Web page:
President Barack Obama and Secretary of State Hillary Clinton pictured with radical socialist revolutionary Che' Guevara as a backdrop. Image credit: Fr Loren Gonzales via overheardinthesacristy
Hillary Clinton's North Korea Foreign Policy Via "Shout-Out"
Last night, Secretary of State, Hillary Clinton made a plea during an interview she was having with Greta Van Sustern during Greta's program on FOXNews, On The Record.
What is striking about the interview and the plea, is that part of it took the form of a broadcast "Shout-Out" to North Korea and that nation's rumored attempt to launch a test of another intercontinental missile.
What we were treated to was an example of a foreign policy carried out in the most unorganized, sophomoric, ineffective, and unprofessional level ... a "Shout-Out"
This method of communication of our foreign policy to another nation reflects the level of disarray the 44th Presidency is in, some 67 days into the four year run.
President Barack Obama, while he campaigned for the job, at least stated a desire to sit down and talk without "per-condition" ... Secretary of State Hillary Clinton apparently really doesn't even need, or care to have, someone in the room!
This excerpted and edited from FOXNews -
Secretary of State Clinton Confronts the Problems with Mexico and North Korea
On the Record w/ Greta - FOX News - Friday, March 27, 2009
VAN SUSTEREN: Back home, headlines now about North Korea, and so I'm going to try to pry some answers out of you on North Korea. What are we going to do about North Korea?
CLINTON: Well, you and I were just talking before the cameras started rolling because you're one of the few people I know who's actually been there and who understand that it is a -- you know, it's a different environment.
You've got to figure out how to convince them to act in what we consider to be, you know, the interests of the people of North Korea but also the interests of the rest of the world.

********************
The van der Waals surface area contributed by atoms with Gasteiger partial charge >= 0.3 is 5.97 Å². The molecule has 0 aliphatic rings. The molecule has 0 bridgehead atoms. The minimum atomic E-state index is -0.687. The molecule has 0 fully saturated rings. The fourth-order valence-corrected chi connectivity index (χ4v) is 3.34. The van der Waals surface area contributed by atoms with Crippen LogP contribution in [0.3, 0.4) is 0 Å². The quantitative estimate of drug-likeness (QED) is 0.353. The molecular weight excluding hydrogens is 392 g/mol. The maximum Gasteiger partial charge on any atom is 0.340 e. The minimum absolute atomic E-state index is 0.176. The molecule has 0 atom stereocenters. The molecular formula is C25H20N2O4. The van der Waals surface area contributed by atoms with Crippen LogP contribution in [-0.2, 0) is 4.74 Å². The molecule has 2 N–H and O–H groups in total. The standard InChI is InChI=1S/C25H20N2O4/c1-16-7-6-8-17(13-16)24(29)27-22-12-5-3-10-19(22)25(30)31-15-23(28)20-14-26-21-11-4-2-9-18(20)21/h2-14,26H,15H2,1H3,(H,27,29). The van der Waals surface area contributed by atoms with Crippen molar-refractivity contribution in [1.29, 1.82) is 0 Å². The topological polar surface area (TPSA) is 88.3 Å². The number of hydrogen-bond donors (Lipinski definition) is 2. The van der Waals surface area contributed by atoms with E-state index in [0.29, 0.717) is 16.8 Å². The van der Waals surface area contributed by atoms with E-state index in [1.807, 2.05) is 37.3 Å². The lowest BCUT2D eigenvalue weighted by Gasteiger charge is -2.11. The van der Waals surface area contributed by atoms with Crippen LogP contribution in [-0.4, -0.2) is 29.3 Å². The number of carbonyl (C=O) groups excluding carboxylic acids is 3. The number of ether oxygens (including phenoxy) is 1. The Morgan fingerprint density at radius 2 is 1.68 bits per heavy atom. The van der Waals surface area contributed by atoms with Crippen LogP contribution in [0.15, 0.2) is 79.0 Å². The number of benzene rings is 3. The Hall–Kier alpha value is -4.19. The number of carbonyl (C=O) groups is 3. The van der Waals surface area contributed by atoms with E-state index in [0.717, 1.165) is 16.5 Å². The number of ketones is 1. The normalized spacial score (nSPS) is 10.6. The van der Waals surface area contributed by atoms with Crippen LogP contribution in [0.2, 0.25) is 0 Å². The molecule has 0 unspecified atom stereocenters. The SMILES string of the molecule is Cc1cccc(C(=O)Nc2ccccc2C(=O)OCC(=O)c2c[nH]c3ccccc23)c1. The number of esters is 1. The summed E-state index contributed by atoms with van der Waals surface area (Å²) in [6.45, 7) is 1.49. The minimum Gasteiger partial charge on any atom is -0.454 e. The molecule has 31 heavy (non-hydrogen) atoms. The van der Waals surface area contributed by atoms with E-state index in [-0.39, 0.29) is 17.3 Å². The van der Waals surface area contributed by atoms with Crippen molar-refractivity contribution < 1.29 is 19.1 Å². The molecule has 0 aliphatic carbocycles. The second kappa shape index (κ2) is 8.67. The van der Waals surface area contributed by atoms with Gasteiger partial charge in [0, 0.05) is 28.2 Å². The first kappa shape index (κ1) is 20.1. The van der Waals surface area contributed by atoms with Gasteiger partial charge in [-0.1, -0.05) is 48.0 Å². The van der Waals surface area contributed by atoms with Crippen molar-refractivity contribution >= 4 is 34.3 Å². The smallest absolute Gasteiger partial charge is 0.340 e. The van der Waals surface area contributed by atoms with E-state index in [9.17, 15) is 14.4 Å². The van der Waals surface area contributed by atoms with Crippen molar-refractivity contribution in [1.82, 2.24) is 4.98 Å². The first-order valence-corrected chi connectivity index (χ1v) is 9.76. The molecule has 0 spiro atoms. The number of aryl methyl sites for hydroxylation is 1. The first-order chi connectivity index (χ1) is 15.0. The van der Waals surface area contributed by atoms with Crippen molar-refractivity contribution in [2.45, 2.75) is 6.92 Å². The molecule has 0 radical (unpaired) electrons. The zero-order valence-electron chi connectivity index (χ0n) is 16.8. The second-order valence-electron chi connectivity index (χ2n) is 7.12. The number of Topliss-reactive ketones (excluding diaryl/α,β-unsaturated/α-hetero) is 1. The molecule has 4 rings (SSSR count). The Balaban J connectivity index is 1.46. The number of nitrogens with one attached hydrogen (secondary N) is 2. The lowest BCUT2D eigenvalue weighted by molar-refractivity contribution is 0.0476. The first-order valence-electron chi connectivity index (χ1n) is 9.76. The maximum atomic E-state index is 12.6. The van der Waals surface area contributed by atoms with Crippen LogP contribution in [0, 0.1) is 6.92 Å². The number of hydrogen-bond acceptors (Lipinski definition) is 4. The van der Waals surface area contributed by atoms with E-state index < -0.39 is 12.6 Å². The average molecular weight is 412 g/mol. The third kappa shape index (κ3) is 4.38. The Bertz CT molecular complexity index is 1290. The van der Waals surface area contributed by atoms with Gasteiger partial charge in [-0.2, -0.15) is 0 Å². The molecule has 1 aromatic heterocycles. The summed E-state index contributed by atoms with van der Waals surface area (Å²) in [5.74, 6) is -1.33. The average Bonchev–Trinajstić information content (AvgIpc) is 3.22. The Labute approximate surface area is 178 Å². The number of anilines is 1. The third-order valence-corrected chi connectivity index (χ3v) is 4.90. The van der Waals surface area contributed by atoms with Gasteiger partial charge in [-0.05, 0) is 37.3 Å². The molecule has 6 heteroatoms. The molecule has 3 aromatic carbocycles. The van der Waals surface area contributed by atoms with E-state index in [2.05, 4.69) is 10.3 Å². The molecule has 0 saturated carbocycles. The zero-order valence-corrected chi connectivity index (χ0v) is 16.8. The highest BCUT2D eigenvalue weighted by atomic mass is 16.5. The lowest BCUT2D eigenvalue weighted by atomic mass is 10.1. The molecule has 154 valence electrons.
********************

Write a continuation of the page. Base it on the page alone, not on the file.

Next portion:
I have been very clear, President Obama has been very clear, we would like to get back to the kind of talks that led to the initial steps in their de-nuclearization. The six-party framework that involves all of the neighbors, each of whom have a stake in what happens in North Korea -- we have offered that. I sent word that we would like to have our special envoy for North Korean policy go to Pyongyang. They didn't want him to come.
So we're working hard. And if they're watching you, I'm sure that since you were there, you made a big impression, went to a karaoke bar in Pyongyang.
CLINTON: They probably still remember you. If they're watching -- if anybody from North Korea is watching this program with you, Greta...
VAN SUSTEREN: I do a mean Elvis karaoke.
CLINTON: I bet. You know, we'd love for them to begin to talk about what we can do together to fulfill the framework of the six-party talks.
VAN SUSTEREN: But we've drawn a line in the sand, saying, If you launch that missile, there will be consequences. But I'm not sure what consequences because they don't have anything at this point. It's not like we can cut anything off. They're already hermetically sealed from the world. I mean, what kind of consequences short of military consequences, I guess?
CLINTON: No, I don't -- I don't -- I mean, we're certainly not talking about that. What we are saying is that we believe that a launch would violate the United Nations Security Council Resolution 1718. That would, you know, in our view, trigger certain actions by the United Nations.
They have sought help for fuel and food. It would be difficult to provide those necessities. So you know, we don't want to get there. I mean, the problem with their missile launch is that these provisions of 1718 don't distinguish between a missile with a satellite and a missile with a warhead. We think it covers any kind of missile launch.
And we would hope that the North Koreans would take a deep breath here, and you know, begin to reconnect and start working with us.
Video on North Korea "Shout-Out">>